Influence of Woody Vegetation Patterns on Overwinter Spatial Ecology and Demographics of Scaled Quail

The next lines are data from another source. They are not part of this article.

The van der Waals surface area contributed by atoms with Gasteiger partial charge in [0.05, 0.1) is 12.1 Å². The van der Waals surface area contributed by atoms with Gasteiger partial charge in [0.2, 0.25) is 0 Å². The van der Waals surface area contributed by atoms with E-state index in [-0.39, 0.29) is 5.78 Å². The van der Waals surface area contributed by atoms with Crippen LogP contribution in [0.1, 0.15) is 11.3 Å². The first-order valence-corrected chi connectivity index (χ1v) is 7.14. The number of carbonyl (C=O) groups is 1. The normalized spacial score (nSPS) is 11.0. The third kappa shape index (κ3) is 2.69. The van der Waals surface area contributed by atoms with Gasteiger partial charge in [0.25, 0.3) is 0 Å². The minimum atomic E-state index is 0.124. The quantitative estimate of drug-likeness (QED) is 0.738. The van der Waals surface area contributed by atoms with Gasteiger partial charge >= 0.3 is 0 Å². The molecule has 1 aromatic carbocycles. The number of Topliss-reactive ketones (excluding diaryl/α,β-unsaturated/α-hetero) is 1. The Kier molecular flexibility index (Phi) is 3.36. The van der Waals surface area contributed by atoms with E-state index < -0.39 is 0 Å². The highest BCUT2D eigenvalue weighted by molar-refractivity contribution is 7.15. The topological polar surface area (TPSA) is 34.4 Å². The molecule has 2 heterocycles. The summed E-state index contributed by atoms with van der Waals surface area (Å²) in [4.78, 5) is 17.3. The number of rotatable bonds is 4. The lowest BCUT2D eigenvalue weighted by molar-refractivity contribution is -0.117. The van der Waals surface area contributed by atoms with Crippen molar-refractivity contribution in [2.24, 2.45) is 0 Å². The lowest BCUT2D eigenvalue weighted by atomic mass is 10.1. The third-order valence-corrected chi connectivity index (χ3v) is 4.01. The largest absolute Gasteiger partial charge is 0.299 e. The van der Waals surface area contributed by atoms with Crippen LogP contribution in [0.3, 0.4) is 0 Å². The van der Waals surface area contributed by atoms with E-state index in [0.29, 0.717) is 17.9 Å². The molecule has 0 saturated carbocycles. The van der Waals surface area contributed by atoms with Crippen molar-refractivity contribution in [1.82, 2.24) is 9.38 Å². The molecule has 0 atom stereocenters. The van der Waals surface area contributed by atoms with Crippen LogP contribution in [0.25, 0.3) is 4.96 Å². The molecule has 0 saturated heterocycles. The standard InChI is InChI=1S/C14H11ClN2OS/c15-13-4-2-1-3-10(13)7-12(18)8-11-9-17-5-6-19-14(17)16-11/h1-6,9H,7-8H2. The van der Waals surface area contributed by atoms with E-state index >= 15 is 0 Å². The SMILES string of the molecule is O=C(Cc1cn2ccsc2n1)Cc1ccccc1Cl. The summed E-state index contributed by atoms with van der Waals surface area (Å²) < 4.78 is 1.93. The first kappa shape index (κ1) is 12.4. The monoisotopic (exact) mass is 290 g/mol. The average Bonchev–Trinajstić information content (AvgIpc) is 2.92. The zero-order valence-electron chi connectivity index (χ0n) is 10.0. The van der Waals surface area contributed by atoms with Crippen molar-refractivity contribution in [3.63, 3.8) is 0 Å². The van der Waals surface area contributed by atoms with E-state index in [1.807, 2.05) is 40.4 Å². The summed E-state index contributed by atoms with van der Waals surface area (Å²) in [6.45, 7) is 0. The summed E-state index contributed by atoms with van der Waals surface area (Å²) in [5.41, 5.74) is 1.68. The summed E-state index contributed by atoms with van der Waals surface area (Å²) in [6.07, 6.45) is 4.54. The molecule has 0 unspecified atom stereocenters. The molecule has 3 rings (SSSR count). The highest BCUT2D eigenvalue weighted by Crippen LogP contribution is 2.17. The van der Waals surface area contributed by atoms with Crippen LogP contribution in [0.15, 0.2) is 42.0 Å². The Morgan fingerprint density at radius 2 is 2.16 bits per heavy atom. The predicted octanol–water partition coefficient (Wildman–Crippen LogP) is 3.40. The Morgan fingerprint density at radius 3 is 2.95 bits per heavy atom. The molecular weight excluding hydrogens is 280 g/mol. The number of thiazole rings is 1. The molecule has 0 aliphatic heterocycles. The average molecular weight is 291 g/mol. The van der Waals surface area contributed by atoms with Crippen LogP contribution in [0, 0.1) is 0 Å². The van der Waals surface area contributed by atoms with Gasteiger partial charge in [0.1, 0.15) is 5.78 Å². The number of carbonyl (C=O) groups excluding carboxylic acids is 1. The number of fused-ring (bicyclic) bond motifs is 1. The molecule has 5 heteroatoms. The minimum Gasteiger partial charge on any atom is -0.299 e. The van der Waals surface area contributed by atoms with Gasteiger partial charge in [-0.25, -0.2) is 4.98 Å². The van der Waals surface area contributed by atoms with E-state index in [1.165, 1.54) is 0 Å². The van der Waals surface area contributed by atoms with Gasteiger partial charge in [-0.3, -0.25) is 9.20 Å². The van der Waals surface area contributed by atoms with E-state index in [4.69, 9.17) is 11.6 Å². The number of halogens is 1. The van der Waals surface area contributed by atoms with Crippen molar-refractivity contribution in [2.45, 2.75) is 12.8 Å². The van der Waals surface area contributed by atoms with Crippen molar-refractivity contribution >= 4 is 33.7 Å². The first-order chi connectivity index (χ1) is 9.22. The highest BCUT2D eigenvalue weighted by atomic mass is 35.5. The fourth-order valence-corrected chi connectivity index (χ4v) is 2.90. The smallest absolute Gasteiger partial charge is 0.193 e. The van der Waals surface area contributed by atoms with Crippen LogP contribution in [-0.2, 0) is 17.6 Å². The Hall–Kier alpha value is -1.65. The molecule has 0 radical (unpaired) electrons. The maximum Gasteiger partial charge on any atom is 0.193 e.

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Scaled quail are a small gallinaceous upland game bird that has exhibited population declines throughout their geographic range over the past four decades. The Texas Rolling Plains scaled quail populations decline 79% between1978 to 1980 based on Texas Parks and Wildlife August roadside counts. Many factors have been attributed to Scaled quail declines such as habitat loss and fragmentation, increased predation, and disease however, consideration of environmental stressors and changes in landscape patterns and their influence on scaled quail population demographics have been minimally explored. Semi-arid landscapes such as the Texas rolling plains have experienced shifts in vegetation structure over the past century resulting in dense woody vegetation and fragmented landscapes. Limited research has addressed changes in landscape pattern effects on scaled quail populations integrated with comparisons of habitat resource selection and microclimate. The goal for this study was to quantify the relationship among woody vegetation and scaled quail winter parameters. My objectives were to 1) analyze landscape vegetation metrics and woody vegetation patterns using aerial drone images paired with ground vegetation surveys, 2) assess spatial ecology to estimate home range and core area sizes and assess habitat selection characteristics at multiple spatial scales and, 3) Assess and compare scaled quail winter survival within the context of landscape parameters quantified in objective 1. I monitored scaled quail (n=187) via GPS and VHF on 4 ranches throughout the Texas Rolling Plains. The ranches were divided into 2 stable and 2 intermittent population sites. I defined ranches that are composed of large grassland tracts roughly 45% of total area with relatively low woody cover percentage (approximately 25−30%) and have relatively abundant SCQU populations as determined from annual surveys from Quail Tech as stable population ranches. The majority of the ranches I sampled limited or no scaled quail so I only completed the project objectives on 1 intermittent site (Dickens County) and one stable site (Potter County). I defined ranches with small, fragmented tracts of suitable cover, grassland tracts <45% and woody vegetation densities >25-30%, as intermittent population ranches. I utilized the Sensefly EBee fixed wing mapping drone to gather real-time high-resolution images to assess ranch level and higher spatial scale habitat selection and paired the images with ground vegetation surveys and microclimate data for land use land cover classification to assess multiple spatial scale habitat selection and over winter survival. I quantified scaled quail home ranges and core areas using Brownian Bridge movement model in program R at 50% and 90% isopleths respectively GPS tagged Scaled quail (n=27) and assessed habitat selection at the 2nd, 3rd and, 4th order spatial scales. I used the Nest Survival Model in Program Mark to assess overwinter survival between transmitter types, between and among ranches and, and between various vegetation and microclimate measurements obtained from my field methods (Exposure Period = 172 days: SE=0.52, UCL = 0.24, 95 % 95% LCL = 0.67). A combination of the results from each chapter of this study suggest reducing bare ground on the landscape to ~10% and maintaining woody vegetation to 25-30% (based on FRAGSTATS results) within 300 ha patches maximizes overwinter survival for SCQU on the Texas Rolling Plains.